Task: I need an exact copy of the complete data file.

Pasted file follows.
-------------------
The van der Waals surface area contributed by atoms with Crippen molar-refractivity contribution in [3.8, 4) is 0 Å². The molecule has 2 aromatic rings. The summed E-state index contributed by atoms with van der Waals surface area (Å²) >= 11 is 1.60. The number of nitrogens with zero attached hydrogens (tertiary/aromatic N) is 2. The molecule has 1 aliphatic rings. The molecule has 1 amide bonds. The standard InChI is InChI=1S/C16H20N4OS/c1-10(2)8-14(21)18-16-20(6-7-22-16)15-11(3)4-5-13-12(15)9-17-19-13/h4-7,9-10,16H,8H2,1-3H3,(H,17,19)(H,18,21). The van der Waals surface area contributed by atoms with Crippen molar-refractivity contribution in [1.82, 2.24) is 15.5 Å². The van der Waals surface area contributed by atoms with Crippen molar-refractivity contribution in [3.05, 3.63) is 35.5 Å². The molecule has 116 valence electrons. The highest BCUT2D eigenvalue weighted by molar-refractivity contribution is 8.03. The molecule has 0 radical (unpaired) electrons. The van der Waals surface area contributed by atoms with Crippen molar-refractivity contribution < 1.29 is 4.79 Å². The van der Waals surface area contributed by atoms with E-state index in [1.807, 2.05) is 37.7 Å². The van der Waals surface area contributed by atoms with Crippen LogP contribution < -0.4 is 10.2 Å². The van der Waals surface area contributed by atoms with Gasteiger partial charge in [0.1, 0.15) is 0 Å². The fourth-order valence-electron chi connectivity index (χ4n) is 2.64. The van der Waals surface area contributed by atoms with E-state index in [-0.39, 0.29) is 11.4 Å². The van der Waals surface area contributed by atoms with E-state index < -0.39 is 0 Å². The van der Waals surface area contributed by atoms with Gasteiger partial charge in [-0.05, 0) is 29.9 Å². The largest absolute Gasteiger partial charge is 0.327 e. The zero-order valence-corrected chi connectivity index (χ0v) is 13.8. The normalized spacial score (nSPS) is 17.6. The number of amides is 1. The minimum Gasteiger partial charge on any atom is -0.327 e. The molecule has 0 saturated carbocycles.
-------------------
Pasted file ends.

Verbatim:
The van der Waals surface area contributed by atoms with Crippen molar-refractivity contribution in [3.8, 4) is 0 Å². The molecule has 2 aromatic rings. The summed E-state index contributed by atoms with van der Waals surface area (Å²) >= 11 is 1.60. The number of nitrogens with zero attached hydrogens (tertiary/aromatic N) is 2. The molecule has 1 aliphatic rings. The molecule has 1 amide bonds. The standard InChI is InChI=1S/C16H20N4OS/c1-10(2)8-14(21)18-16-20(6-7-22-16)15-11(3)4-5-13-12(15)9-17-19-13/h4-7,9-10,16H,8H2,1-3H3,(H,17,19)(H,18,21). The van der Waals surface area contributed by atoms with Crippen molar-refractivity contribution in [1.82, 2.24) is 15.5 Å². The van der Waals surface area contributed by atoms with Crippen molar-refractivity contribution in [3.05, 3.63) is 35.5 Å². The molecule has 116 valence electrons. The highest BCUT2D eigenvalue weighted by molar-refractivity contribution is 8.03. The molecule has 0 radical (unpaired) electrons. The van der Waals surface area contributed by atoms with Crippen molar-refractivity contribution < 1.29 is 4.79 Å². The van der Waals surface area contributed by atoms with E-state index in [1.807, 2.05) is 37.7 Å². The van der Waals surface area contributed by atoms with Crippen LogP contribution < -0.4 is 10.2 Å². The van der Waals surface area contributed by atoms with Gasteiger partial charge in [0.1, 0.15) is 0 Å². The fourth-order valence-electron chi connectivity index (χ4n) is 2.64. The van der Waals surface area contributed by atoms with E-state index in [-0.39, 0.29) is 11.4 Å². The van der Waals surface area contributed by atoms with E-state index < -0.39 is 0 Å². The van der Waals surface area contributed by atoms with Gasteiger partial charge in [-0.05, 0) is 29.9 Å². The largest absolute Gasteiger partial charge is 0.327 e. The zero-order valence-corrected chi connectivity index (χ0v) is 13.8. The normalized spacial score (nSPS) is 17.6. The number of amides is 1. The minimum Gasteiger partial charge on any atom is -0.327 e. The molecule has 0 saturated carbocycles.